Couple expresses differing gardening styles in West Seneca

formal beds in front yard in West Seneca NYCarl and Doris Swan bought a house with three acres of land on Center Road in West Seneca as an investment property. After 43 years, they’re still there.

“I figured we weren’t going to stay long,” Carl said, “but we did.”

Over the last 10 or 15 years, areas that formerly were used by the children and grandchildren for playing ball are becoming gardens, and the Swans have developed different gardening styles.

The Swans blue spruce in garden in West Seneca NYshowed their gardens during the first West Seneca Garden Walk held July 21 and 22.

Carl’s style is neat, rectangular and orderly, as you can see in the first photo, a spacious area that is just part of their front yard.

“I try not to plant things in rows, but that’s just the way I am,” he said. He even lines up his beds parallel and perpendicular to each other.cottage garden in West Seneca NY

“Everything has its place,” he said. “I like to think about it before I plant.”

Carl starts with one plant that serves as a centerpiece for the bed, then plants around it. Above left, a blue spruce is the centerpiece for this bed in the backyard.

Doris tends to the area around the front door, and as you can see in the photo above right, there aren’t any straight lines there. She favors a cottage-style garden, with rounded clumps of colorful flowers.gardens around pool in West Seneca NY

More colorful flowers and hanging baskets decorate the area around the pool in the backyard.

There are deer in the area, but the Swans don’t have any problem with them.

“I have a dog,” Carl said. (Her name is Hayley and she’s a shepherd.) “The fence keeps the dog in, and the dog keeps the deer out.”

He likes to propagate plants to fill his beds and share with others. Hostas are easy and although he knows there are thousands of varieties, “after 20 or 30 varieties, they all look alike,” he said. potting area in West Seneca NY

Carl has a very long potting area, which you can see at right, where he can work and keep his potted specimens organized.

When creating a new garden bed, Carl starts with a compost pile. He builds a compost pile where he wants the new bed to be. By the time the compost is ready, the grass in that spot is dead. He rototills the compost into the soil and he’s ready to plant.

compost pile in West Seneca NYAt left, you can see part of the huge compost pile that he maintains. He uses that compost to refresh beds that start to get low.

He tops off his beds with mulch from the Town of West Seneca. Mulch is available for free to residents of West Seneca with ID.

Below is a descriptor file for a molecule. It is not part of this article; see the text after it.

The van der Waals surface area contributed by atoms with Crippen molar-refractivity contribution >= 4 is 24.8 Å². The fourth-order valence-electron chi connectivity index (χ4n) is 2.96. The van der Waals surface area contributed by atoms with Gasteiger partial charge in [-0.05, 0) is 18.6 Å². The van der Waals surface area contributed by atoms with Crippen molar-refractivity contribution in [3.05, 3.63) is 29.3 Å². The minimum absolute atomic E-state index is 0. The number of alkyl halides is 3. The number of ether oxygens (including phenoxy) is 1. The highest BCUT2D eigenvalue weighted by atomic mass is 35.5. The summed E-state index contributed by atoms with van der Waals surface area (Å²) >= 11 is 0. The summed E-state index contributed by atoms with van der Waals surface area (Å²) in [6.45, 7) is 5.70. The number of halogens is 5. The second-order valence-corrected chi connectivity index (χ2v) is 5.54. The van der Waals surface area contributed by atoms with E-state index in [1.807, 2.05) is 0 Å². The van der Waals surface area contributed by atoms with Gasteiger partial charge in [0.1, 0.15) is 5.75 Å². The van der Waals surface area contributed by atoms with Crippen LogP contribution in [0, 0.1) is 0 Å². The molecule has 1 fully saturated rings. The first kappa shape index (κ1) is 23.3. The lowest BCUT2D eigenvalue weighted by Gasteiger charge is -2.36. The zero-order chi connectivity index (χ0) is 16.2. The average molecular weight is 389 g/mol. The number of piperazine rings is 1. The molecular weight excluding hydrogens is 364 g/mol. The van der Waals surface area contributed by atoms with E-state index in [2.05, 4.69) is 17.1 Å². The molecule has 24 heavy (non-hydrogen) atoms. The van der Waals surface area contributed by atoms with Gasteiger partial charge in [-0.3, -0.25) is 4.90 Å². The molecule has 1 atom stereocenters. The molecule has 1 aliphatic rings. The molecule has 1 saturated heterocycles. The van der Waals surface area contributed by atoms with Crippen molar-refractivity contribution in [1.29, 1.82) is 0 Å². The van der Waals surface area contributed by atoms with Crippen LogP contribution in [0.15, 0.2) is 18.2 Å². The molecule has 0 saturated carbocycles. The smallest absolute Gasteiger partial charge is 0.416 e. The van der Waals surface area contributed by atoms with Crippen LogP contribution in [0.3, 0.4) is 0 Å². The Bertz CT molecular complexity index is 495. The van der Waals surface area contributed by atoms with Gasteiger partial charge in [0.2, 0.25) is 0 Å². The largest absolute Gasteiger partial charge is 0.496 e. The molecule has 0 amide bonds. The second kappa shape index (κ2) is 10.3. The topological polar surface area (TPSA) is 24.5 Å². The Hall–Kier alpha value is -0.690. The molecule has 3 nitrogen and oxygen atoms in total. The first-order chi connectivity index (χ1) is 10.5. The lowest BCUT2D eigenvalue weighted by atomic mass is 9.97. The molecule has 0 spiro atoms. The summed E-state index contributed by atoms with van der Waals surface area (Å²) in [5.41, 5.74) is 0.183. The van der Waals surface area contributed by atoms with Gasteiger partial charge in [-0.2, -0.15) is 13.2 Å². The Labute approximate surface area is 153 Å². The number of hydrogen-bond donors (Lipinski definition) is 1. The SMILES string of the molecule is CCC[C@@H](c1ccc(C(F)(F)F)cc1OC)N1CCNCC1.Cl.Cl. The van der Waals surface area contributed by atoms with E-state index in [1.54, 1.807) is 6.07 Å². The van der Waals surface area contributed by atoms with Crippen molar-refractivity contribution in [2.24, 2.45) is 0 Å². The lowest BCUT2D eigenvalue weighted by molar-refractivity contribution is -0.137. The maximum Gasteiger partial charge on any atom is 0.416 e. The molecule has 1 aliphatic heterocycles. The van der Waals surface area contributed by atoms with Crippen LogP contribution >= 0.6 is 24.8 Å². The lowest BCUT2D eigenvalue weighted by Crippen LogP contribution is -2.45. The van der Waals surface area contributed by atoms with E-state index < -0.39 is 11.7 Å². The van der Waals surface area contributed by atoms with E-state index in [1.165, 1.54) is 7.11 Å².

“It’s nice to come out here,” he said. “It gives you peace of mind, and quiet.”


Garden walk next week:

Garden Walk Buffalo

Saturday and Sunday, July 28 and 29, 10 a.m. to 4 p.m.

Garden Walk Buffalo is the largest garden tour in America! Find a list of locations where you can pick up a paper map of the garden locations. Get a pdf of the map right here.


Photos by Connie Oswald Stofko

2 Comments on “Couple expresses differing gardening styles in West Seneca

  1. Hi Connie,
    Does Carl use kitchen scraps in his compost? Does his dog keep pests away from it? Composting in place is intriguing but seems tricky.

  2. I do remember seeing a lot of grass clippings and the like in Carl’s compost pile, but I don’t know how much kitchen scraps he adds.

    However, the area is almost rural, and I don’t think adding kitchen scraps is as big a deal there as it would be in a more suburban or urban setting. There is a lot of land, and the compost pile is surrounded by wide swaths of mown grass. My guess is that mice and other pests would feel more comfortable sticking to the wooded areas, rather than trying to cover large areas of open space to get to the compost pile, especially with a dog on patrol. Plus, the compost pile is very far from the house.

    For people living in suburban or urban areas, I would definitely recommend composting your kitchen scraps in a garbage can or other container with a lid.

    Currently, I’m putting most of my yard clippings in an open composting bin outdoors (I’ll show you photos in a future issue), but I compost items that might be food for rats in a garbage can in the garage and add layers of yard clippings or shredded newspaper. I know it’s better to mix the kitchen scraps and yard clippings together, but we have had rats in our neighborhood, and I don’t want to add to the problem. It’s not ideal, but I figure everything decomposes eventually.

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